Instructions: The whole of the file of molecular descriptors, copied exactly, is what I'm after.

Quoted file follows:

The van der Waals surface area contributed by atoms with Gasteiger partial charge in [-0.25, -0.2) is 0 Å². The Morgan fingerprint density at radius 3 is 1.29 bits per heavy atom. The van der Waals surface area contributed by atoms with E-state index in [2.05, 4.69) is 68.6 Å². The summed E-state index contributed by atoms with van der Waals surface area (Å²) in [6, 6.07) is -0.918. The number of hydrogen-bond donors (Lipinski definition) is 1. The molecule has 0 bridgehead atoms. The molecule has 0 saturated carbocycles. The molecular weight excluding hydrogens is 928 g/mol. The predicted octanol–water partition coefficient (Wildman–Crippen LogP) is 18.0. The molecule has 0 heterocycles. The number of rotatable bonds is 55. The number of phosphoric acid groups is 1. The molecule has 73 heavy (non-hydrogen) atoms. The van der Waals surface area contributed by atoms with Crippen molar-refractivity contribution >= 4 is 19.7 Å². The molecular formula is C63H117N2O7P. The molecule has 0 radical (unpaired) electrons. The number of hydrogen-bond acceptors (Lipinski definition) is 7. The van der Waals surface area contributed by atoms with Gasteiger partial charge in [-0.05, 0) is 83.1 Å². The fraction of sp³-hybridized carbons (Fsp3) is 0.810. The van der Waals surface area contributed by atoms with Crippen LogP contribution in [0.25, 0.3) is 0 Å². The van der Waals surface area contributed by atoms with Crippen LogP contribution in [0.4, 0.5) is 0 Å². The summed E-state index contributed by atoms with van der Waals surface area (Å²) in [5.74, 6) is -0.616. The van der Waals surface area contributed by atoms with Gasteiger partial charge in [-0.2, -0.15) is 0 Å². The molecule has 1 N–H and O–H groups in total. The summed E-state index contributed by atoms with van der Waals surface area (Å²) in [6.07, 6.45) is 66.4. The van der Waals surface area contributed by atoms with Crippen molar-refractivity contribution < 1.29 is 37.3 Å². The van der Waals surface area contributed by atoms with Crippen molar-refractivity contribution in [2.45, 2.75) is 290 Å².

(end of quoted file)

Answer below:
The van der Waals surface area contributed by atoms with Gasteiger partial charge in [-0.25, -0.2) is 0 Å². The Morgan fingerprint density at radius 3 is 1.29 bits per heavy atom. The van der Waals surface area contributed by atoms with E-state index in [2.05, 4.69) is 68.6 Å². The summed E-state index contributed by atoms with van der Waals surface area (Å²) in [6, 6.07) is -0.918. The number of hydrogen-bond donors (Lipinski definition) is 1. The molecule has 0 bridgehead atoms. The molecule has 0 saturated carbocycles. The molecular weight excluding hydrogens is 928 g/mol. The predicted octanol–water partition coefficient (Wildman–Crippen LogP) is 18.0. The molecule has 0 heterocycles. The number of rotatable bonds is 55. The number of phosphoric acid groups is 1. The molecule has 73 heavy (non-hydrogen) atoms. The van der Waals surface area contributed by atoms with Crippen molar-refractivity contribution >= 4 is 19.7 Å². The molecular formula is C63H117N2O7P. The molecule has 0 radical (unpaired) electrons. The number of hydrogen-bond acceptors (Lipinski definition) is 7. The van der Waals surface area contributed by atoms with Gasteiger partial charge in [-0.05, 0) is 83.1 Å². The fraction of sp³-hybridized carbons (Fsp3) is 0.810. The van der Waals surface area contributed by atoms with Crippen LogP contribution in [0.25, 0.3) is 0 Å². The van der Waals surface area contributed by atoms with Crippen LogP contribution in [0.4, 0.5) is 0 Å². The summed E-state index contributed by atoms with van der Waals surface area (Å²) in [5.74, 6) is -0.616. The van der Waals surface area contributed by atoms with Gasteiger partial charge in [-0.2, -0.15) is 0 Å². The molecule has 1 N–H and O–H groups in total. The summed E-state index contributed by atoms with van der Waals surface area (Å²) in [6.07, 6.45) is 66.4. The van der Waals surface area contributed by atoms with Crippen molar-refractivity contribution < 1.29 is 37.3 Å². The van der Waals surface area contributed by atoms with Crippen molar-refractivity contribution in [2.45, 2.75) is 290 Å².